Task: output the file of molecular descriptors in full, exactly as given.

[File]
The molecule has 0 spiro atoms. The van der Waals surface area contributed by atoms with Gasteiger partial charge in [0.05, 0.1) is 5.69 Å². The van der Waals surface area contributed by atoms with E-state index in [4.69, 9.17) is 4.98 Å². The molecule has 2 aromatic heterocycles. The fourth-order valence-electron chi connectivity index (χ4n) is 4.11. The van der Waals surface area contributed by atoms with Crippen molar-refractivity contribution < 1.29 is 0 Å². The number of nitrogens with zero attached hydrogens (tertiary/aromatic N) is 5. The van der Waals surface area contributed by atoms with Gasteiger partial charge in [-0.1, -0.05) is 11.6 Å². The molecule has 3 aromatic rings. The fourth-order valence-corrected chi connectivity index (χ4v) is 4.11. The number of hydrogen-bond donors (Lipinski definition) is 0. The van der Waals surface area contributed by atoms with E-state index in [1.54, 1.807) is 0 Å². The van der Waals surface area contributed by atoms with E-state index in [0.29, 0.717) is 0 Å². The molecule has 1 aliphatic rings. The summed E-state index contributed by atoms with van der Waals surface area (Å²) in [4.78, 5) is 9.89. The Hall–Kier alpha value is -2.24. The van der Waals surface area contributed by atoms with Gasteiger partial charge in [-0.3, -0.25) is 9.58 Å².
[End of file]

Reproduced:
The molecule has 0 spiro atoms. The van der Waals surface area contributed by atoms with Gasteiger partial charge in [0.05, 0.1) is 5.69 Å². The van der Waals surface area contributed by atoms with E-state index in [4.69, 9.17) is 4.98 Å². The molecule has 2 aromatic heterocycles. The fourth-order valence-electron chi connectivity index (χ4n) is 4.11. The van der Waals surface area contributed by atoms with Crippen molar-refractivity contribution < 1.29 is 0 Å². The number of nitrogens with zero attached hydrogens (tertiary/aromatic N) is 5. The van der Waals surface area contributed by atoms with Gasteiger partial charge in [-0.1, -0.05) is 11.6 Å². The molecule has 3 aromatic rings. The fourth-order valence-corrected chi connectivity index (χ4v) is 4.11. The number of hydrogen-bond donors (Lipinski definition) is 0. The van der Waals surface area contributed by atoms with E-state index in [1.54, 1.807) is 0 Å². The van der Waals surface area contributed by atoms with E-state index in [0.29, 0.717) is 0 Å². The molecule has 1 aliphatic rings. The summed E-state index contributed by atoms with van der Waals surface area (Å²) in [4.78, 5) is 9.89. The Hall–Kier alpha value is -2.24. The van der Waals surface area contributed by atoms with Gasteiger partial charge in [-0.3, -0.25) is 9.58 Å².